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Tech Giants look to Iceland in fight against climate crisis

Photo by Benjamin Hardman

Global warming is the biggest challenge humanity has ever faced. Governments, businesses, and individuals have declared ambitious goals but now it is imperative to follow through with bold actions. We know what needs to be done and the solutions we must implement and scale up already exist.

Roughly, we can say that climate actions fall into two categories: To reduce greenhouse gas emissions and to what cannot be avoided. We can choose from a myriad of solutions in both categories, but it is important to select the most efficient and appropriate solution on a case-by-case basis to maximize the impact of climate action.

International corporations take action

Over the past few seasons, the so-called Tech Giants have become active participants in climate action. Amazon, like Iceland, is aiming for carbon neutrality no later than 2040, whereas Apple is planning to reach that goal a decade sooner. Microsoft has even more ambitious climate goals which aim to not only achieve a negative carbon footprint by 2030 but to have by 2050 completely reclaimed all the company‘s former emissions from its foundation. It is inspiring to see some of the most influential and powerful companies in the world stepping up to the plate, setting a vital precedent for climate friendly and profitable operations.

Microsoft invests in Iceland

A few of these companies are now looking towards European projects and technological solutions in their climate actions. The combined technologies of the Icelandic company Carbfix and Swiss company Climeworks have gathered most of this attention, with a complete solution that entails capturing  carbon dioxide directly from the atmosphere before dissolving it in water and pumping it underground where it is permanently and safely turned into stone in less than two years.

Access to green energy is one of the main premises for maximum climate impact in direct air capture (DAC) and mineral storage projects, as the largest carbon footprint of such technologies lies within their energy consumption. Currently, construction of the Orca project which involves a massive scale-up of Climeworks and Carbfix collaborative efforts is underway in the Hellisheidi, ON Power Geothermal Park, that will multiply their climate action capacity before summer. ON Power will supply operations with renewable energy of geothermal origin. A number of large, international corporations have already subscribed to permanent removal and mineral storage of their carbon footprints, including Microsoft and Stripe. Furthermore, the Microsoft Climate Innovation Fund will provide funding in Climework’s new direct air capture plant in Hellisheidi.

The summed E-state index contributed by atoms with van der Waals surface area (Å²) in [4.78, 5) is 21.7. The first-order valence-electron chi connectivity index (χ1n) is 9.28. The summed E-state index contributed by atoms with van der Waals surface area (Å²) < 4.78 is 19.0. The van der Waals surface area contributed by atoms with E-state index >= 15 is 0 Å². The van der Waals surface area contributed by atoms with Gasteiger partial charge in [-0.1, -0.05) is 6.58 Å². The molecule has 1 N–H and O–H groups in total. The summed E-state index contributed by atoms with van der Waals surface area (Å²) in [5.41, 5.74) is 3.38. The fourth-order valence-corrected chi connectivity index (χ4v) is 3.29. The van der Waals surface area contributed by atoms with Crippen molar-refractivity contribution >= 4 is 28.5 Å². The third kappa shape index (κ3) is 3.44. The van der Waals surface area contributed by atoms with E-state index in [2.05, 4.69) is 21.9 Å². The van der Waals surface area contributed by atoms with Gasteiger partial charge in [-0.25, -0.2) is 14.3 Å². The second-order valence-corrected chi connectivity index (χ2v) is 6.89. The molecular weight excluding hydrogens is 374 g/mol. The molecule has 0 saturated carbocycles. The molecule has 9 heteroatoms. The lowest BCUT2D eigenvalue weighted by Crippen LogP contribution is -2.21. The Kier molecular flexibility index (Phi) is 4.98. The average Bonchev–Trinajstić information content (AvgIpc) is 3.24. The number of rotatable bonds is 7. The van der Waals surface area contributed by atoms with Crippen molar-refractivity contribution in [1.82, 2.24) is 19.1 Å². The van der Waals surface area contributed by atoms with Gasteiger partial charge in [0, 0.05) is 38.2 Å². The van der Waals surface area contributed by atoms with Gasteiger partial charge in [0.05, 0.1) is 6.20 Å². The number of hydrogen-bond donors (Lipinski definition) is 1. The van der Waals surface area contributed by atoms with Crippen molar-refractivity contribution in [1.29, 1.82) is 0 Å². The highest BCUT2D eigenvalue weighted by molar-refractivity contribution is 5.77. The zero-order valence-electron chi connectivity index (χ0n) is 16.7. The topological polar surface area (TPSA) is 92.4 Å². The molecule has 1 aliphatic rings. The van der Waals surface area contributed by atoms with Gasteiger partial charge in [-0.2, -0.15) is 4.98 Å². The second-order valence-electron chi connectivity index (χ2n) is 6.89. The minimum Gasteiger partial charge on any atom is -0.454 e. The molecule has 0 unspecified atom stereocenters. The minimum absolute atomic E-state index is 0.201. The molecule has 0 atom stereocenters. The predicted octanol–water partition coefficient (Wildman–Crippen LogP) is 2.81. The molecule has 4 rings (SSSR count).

Climate friendly industry in Iceland

It is clear that we need to develop the infrastructure for large-scale carbon capture and storage in order to reach our climate goals. Such development will create a new and climate friendly industry. We can also expect that other industries will become interested in establishing operations in the vicinity of CO2 capture and removal facilities.

Nowhere else in the world can CO2 from direct air capture be turned into stone as straightforward as in Iceland. Regions that are located in vicinity of basalt formations have a unique advantage when it comes to implementing carbon neutral and negative technological solutions, as demonstrated by the Iceland example.

The interest that these large, international tech companies have shown these projects is a mark of the great possibilities inherent in basaltic bedrock, technological know-how, and pure energy.

It is time for offence to ensure our win in the ongoing battle against the climate crisis.

Edda Sif Pind Aradóttir, CEO Carbfix and Jan Wurzbacher, Director, Founder and Member of the Board Climeworks.

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